How are you supposed to walk? It’s a simple question, with a short answer. You put one foot in front of the other, and move forward. That’s how you learn to walk when you’re born. As a child, we all crawl then slowly, with the help of others, pick ourselves up and move forward. We stand, awkwardly at first and then barrel forward believing we are invincible. But, we fall. We run into a table, overestimate our strength, or simply are just not ready. But, eventually we become more comfortable never looking back on the days of crawling, we’ve moved on if you will. I find grief to be a very similar experience; in times of grief in my life, and in the lives of others. We are shaken, hopelessly lost in times of uncertainty that we have no strength. We fall, and on the ground we forget a lot of what we knew. A lot of what we took for granted, which was so secure in our lives is now gone, and we start over. Trying to put one foot in front of the other.
Grief can make a lot of us act childish. We simply forget how to take care of ourselves, and we forget how to walk. Crawling, we long for the normalcy that was there, but has been taken from us ever so swiftly, and a lot of times without warning. We crawl, trying to poke around to feel things, anything that resembles a better time. But, a lot of times we fail miserably by ourselves. Sure, we can pick ourselves up and walk. But, we’ll run into something; a memory, a picture, or just a bad day. We’ll tell ourselves that we are okay, but in the silence of ourselves do we realize we need help. We forget who we are, and we forget how to walk.
Whatever it may be, grief rattles us. The death of a loved one, the loss of a relationship, a job, you name it anything that causes grief can and will humble us. It will make us forget how to walk. When learning how to walk, so many times someone helped us get on the right path. To pick us up off the ground, and raise us up to where we could walk. We would fall a few times, but eventually we got the hang of it. Grief causes us to move backwards, to go to a place where we never want to be. Grieving is a miserable process to do alone. Having others near, and where you can talk to, where others can lift you up is so important.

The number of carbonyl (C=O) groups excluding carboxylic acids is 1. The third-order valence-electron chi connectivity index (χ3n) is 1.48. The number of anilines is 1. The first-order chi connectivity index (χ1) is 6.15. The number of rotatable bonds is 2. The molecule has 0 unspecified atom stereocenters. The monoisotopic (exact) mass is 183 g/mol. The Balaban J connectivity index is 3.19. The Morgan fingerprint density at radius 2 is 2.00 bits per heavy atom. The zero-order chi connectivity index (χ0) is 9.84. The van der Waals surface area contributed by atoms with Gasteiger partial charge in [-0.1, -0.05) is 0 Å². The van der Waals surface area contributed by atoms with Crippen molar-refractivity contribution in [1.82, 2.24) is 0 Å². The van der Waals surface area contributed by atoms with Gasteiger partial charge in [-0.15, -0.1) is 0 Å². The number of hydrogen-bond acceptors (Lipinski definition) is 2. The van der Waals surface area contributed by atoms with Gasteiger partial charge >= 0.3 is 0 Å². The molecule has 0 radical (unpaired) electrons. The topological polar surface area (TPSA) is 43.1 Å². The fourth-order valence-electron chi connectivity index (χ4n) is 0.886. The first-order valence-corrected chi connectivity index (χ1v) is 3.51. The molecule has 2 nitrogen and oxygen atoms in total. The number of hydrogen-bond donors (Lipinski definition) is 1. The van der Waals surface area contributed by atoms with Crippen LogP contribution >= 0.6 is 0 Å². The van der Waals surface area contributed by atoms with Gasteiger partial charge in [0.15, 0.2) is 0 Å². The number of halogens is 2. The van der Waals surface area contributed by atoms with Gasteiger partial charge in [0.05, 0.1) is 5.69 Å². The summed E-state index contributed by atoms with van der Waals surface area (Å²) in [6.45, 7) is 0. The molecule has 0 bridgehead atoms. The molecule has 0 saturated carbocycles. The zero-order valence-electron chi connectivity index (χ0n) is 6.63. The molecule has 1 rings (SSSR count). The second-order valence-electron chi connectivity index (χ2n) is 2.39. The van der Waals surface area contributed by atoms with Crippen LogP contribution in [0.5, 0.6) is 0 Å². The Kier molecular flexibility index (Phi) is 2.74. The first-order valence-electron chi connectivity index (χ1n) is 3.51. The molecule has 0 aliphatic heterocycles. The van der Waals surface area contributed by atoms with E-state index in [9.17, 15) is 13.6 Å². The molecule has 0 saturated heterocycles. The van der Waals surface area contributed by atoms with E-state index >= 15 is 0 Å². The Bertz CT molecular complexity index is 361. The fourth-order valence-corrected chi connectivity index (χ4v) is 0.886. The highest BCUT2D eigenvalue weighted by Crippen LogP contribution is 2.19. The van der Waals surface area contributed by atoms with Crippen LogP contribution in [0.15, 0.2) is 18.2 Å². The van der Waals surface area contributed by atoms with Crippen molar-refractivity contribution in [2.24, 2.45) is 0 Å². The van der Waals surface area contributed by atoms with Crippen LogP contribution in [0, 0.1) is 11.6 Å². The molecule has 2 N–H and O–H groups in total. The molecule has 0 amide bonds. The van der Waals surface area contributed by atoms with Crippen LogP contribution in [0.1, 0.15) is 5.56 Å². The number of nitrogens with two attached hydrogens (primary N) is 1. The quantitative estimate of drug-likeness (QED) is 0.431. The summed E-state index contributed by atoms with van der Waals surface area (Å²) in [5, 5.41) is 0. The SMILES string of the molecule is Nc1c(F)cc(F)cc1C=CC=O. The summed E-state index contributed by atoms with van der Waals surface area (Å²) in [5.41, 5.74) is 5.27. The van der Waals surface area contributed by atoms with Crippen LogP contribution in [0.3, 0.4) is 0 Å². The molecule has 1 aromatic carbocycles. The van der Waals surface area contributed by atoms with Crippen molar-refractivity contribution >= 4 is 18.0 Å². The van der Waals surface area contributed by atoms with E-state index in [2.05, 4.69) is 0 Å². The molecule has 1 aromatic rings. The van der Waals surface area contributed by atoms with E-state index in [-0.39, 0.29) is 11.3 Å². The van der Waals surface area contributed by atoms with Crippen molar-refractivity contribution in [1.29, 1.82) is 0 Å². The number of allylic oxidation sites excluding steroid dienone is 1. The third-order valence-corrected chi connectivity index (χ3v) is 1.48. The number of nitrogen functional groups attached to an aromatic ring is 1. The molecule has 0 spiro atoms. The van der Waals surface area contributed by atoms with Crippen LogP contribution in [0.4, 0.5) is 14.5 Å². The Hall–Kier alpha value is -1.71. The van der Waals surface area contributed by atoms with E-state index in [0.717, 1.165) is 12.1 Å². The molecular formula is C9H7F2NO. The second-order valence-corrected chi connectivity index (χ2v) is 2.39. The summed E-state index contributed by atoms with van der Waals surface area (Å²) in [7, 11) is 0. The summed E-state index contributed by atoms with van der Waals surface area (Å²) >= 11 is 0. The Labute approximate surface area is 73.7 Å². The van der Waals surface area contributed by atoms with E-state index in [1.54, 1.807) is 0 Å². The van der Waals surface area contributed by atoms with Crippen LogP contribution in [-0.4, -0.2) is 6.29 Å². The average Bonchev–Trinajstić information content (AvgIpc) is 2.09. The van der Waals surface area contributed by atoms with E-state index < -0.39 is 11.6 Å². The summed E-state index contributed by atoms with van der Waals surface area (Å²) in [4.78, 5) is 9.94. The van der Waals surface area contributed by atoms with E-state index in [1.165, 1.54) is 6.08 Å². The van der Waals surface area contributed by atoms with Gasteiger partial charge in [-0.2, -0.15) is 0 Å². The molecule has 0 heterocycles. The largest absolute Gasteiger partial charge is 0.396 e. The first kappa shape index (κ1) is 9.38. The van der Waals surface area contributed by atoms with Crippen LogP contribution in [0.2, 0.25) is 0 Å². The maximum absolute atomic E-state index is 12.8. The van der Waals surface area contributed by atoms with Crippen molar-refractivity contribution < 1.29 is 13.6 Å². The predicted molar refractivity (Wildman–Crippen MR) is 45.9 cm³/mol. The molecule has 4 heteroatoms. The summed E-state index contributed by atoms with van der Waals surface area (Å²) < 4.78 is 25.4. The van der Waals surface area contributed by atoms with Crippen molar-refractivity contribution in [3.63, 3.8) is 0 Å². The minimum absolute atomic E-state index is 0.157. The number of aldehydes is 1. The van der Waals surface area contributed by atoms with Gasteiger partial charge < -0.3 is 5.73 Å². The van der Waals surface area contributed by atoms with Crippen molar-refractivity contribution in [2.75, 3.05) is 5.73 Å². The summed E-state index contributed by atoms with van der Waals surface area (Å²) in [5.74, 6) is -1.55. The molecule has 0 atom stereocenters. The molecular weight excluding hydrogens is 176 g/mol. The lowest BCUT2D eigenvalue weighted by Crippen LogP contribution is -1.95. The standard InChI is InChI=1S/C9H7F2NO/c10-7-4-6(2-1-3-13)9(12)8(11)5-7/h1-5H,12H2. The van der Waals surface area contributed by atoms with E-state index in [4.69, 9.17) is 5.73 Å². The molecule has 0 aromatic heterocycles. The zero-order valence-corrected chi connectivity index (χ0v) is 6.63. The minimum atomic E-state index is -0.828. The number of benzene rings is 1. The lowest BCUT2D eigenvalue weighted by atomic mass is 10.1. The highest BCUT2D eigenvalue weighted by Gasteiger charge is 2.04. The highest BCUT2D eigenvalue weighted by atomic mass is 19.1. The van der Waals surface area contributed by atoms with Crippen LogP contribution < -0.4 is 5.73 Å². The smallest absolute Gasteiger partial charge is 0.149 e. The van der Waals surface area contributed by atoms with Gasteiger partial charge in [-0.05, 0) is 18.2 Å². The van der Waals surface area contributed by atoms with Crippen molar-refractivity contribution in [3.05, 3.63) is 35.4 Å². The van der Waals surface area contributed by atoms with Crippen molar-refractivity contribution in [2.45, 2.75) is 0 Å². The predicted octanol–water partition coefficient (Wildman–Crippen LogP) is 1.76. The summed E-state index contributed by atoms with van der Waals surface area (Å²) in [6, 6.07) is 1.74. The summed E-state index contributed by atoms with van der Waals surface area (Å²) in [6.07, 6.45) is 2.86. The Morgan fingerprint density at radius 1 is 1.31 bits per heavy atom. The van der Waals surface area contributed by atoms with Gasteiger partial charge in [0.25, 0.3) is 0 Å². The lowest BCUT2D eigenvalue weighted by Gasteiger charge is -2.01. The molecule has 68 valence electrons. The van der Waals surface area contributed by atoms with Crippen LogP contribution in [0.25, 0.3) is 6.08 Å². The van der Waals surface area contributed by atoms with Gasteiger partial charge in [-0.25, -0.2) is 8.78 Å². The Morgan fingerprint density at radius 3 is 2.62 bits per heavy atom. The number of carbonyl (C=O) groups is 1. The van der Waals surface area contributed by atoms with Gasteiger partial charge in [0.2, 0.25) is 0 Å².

When life flips us upside down, and everything we’ve ever known is taken, remember there is always hope. That suffering, true suffering is one of the ways we can feel what Christ felt. Paul said it so well in 2 Corinthians talking about God, “who comforts us in all our troubles, so that we can comfort those in any trouble with the comfort we ourselves receive from God.” Life is not easy. Life is a lot of times not fun, but have hope for suffering, because it is temporary like most things here on earth. It’s hard learning to walk again. Learning to move forward is awkward, frustrating and a slow process. But, there is healing, just as there is freedom in learning to walk. One step at a time, one day at a time, moving forward and learning how to walk again.
I’ll close this with a great quote from Henri Nouwen:
“When we honestly ask ourselves which person in our lives mean the most to us, we often find that it is those who, instead of giving advice, solutions, or cures, have chosen rather to share our pain and touch our wounds with a warm and tender hand. The friend who can be silent with us in a moment of despair or confusion, who can stay with us in an hour of grief and bereavement, who can tolerate not knowing, not curing, not healing and face with us the reality of our powerlessness, that is a friend who cares.”
Peace and love, friends